It’s Hard To Be Interesting When You’re Not Miserable

March 7, 2015 • Culture

The greatest artists in the world were clinically depressed: Picasso conceived an entire collection of artwork around his sadness; his “Blue Period” was paintings of miserable people and prostitutes. Kafka was suicidal while writing The Metamorphosis, and Bukowski was such a miserable alcoholic he couldn’t help but write about how much he hated everything and everyone. They all had one thing in common though: they produced incredible art.

I’ve heard many people claim they’re more interesting and motivated when they’re upset, including myself. At one point while I was a staff writer for an online mag, I was wishing awful things would happen so I could have material to write about. Even the executive editor told me once, “I love writing about all the shitty happening in my life,” which was clear through her very public articles about her rape. It’s no doubt people connect through tragedies, but what happens when your life is going great? Not everyone can relate to success and happiness, but we can all relate to feeling like shit.

No one really wants to hear about the amazing guy/girl you met. Most people who are miserable want to know that someone else in the world is miserable too. It’s kinda fucked up and sadistic, right? I get the most feedback on posts where I talk about depression, self-hatred, or shitty dudes I dated.

I highly doubt an article titled “I Got A Sweet New Car Today” would get as many hits as “My Boyfriend Cheated On Me With Some Whore.”

I find myself scrolling through Facebook and seeing engagement photos or two people who changed their status to “in a relationship” and I want to blow my brains out. I’m sure they are perfectly happy and excited to share this news with their digital pals, but I can’t help getting less interested in someone knowing they’re happy.

One of the biggest stereotypes in the comedy world is that all comedians are miserable. It’s a fairly accurate assumption to me, because the majority of comedians I know had an unusual or fucked up childhood that elicited alcohol or drug use. This makes self-deprecating jokes all the easier. Being funny starts with exposing all your neuroses, and if you grew up in a gated community with a nanny I highly doubt you were mentally scarred from being picked on for wearing the same Payless shoes three years in a row.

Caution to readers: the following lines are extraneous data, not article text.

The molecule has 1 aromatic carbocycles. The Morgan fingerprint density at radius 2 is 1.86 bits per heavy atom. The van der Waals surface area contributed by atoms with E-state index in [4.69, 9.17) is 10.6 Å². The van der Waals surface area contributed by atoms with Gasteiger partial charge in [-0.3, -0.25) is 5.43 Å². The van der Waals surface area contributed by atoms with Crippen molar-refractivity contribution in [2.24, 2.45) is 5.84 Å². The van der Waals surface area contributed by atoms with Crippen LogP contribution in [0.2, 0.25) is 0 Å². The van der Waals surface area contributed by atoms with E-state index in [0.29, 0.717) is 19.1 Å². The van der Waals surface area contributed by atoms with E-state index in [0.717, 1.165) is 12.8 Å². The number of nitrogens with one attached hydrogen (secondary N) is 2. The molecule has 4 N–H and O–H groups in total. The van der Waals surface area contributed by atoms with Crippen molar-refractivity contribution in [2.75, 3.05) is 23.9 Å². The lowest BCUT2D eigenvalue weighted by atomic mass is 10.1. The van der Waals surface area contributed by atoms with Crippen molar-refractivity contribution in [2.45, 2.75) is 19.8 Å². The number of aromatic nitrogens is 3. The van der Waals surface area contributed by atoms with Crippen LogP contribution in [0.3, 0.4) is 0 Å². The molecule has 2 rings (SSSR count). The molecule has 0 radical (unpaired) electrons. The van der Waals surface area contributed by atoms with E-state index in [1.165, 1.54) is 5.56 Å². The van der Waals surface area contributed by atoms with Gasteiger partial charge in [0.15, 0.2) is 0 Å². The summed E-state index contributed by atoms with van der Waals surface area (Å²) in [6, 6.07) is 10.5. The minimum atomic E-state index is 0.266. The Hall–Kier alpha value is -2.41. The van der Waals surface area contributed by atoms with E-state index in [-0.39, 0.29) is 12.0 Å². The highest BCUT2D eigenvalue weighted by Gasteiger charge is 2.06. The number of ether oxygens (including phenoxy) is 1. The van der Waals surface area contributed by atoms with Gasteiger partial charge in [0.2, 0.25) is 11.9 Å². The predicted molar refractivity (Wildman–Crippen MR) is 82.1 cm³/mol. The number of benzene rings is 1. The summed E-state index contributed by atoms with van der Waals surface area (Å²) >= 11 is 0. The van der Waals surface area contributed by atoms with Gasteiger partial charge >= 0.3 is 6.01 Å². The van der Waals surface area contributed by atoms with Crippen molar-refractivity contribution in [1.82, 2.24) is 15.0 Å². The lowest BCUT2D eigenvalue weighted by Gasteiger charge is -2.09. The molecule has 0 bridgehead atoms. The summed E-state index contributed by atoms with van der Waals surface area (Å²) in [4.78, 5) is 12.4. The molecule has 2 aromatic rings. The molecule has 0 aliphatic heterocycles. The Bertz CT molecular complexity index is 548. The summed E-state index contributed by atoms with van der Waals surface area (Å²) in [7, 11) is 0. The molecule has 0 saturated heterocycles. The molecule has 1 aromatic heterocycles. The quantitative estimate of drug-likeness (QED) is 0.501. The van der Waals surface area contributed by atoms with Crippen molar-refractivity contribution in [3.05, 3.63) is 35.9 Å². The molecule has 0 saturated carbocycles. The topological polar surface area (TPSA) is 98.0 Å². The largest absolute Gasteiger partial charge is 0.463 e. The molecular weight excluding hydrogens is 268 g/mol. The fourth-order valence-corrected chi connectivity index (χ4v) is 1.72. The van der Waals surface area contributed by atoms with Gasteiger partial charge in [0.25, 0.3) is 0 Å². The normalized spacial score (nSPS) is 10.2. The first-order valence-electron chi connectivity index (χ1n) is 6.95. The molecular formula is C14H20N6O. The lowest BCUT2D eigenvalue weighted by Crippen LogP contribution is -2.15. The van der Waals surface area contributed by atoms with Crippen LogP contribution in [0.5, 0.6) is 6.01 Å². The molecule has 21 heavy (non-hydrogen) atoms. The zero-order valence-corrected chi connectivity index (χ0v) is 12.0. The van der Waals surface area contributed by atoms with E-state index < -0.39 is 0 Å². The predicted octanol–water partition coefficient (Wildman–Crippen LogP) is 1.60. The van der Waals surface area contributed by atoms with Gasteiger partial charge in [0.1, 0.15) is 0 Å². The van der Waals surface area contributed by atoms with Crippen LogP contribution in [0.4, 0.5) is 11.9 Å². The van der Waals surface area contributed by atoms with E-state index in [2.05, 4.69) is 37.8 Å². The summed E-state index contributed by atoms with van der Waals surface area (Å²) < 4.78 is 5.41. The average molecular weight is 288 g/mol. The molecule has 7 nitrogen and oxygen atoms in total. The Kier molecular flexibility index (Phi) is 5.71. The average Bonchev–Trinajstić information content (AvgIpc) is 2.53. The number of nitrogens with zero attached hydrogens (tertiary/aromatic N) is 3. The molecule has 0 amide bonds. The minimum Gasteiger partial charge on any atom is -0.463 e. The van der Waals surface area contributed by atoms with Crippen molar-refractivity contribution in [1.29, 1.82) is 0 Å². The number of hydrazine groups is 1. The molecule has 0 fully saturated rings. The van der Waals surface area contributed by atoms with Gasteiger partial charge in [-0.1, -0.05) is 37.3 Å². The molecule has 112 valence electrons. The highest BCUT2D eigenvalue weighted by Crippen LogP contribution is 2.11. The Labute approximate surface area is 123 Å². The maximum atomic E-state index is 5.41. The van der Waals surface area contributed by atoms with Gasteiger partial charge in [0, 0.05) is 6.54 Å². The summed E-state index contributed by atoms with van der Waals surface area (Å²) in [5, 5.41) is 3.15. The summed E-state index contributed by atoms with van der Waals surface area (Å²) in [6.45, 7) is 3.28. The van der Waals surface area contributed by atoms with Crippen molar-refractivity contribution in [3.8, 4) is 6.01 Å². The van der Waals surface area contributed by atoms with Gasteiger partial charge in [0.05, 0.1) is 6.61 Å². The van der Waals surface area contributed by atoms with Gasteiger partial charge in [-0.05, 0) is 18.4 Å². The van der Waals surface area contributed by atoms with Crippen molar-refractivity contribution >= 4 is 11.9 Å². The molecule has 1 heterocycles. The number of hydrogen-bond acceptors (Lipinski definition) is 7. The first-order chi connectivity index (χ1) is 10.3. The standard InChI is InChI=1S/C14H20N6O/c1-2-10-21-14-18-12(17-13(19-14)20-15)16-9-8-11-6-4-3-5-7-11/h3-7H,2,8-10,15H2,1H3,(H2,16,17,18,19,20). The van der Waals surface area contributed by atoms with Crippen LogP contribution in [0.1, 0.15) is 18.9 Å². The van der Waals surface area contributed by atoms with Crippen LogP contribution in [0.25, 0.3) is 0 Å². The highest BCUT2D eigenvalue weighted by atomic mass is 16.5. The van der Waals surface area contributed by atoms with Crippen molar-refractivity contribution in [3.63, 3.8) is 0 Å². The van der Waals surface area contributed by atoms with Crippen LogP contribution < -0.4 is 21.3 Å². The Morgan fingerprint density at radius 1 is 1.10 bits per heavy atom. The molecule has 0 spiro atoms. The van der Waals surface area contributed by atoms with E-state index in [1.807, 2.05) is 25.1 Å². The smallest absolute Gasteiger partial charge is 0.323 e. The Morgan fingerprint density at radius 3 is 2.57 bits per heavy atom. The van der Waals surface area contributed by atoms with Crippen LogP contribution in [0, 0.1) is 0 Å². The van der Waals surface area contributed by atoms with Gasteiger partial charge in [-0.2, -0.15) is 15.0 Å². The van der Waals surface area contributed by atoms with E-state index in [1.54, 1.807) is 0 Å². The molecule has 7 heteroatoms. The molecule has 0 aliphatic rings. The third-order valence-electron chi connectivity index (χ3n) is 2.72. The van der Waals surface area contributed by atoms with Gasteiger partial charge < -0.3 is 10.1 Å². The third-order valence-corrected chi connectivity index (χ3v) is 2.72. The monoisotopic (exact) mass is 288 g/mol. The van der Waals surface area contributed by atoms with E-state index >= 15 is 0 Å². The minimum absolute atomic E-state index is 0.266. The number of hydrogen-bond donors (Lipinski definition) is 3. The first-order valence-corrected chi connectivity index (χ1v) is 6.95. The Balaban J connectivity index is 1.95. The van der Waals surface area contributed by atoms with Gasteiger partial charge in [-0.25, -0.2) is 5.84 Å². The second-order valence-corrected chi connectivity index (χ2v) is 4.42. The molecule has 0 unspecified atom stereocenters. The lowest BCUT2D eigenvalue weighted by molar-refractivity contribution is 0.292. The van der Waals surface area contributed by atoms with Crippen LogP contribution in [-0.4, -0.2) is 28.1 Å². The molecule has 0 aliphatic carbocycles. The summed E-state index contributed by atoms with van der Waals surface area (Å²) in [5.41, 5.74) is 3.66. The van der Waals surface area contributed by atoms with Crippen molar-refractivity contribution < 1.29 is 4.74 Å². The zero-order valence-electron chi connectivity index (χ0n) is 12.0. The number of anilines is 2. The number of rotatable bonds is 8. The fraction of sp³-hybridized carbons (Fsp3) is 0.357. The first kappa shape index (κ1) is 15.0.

However, the one thing your miserable upbringing was good for is creativity. I’m not saying happy people can’t be compelling individuals, of course they can, but it seems to be easier when your drive is powered by insanity and anxiety. At least for me that’s true.

I’ve been on and off anti-depressants for 6 years. When I’m miserable, I need validation, so I tend to write and create more. Since I’ve been back on Lexapro for a month, I’ve felt more content with my current state, thus not feeling the need to express my anger or sadness via blog posts. It feels as though my brain is on a vacation, which is often the downside of pills. Do I want to be depressed and creative or happy and content? It’s been the most prominent struggle in recent years, and currently the latter is winning. I tried to survive without dousing my brain with serotonin stabilizers, but wanting to die every day was not a great exchange for writing something deep and meaningful about a Hot Pockets commercial audition.

A common piece of advice I would hear from friends when I was super depressed was, “Take advantage of this shitty time and create something interesting.” I did do that, but I also slept a lot, cried, and contemplated heroin. Oh, and I watched both seasons of Twin Peaks on Netflix in three days.

I bet Picasso was able to create genius artwork because he didn’t have Netflix to distract him from his depression.

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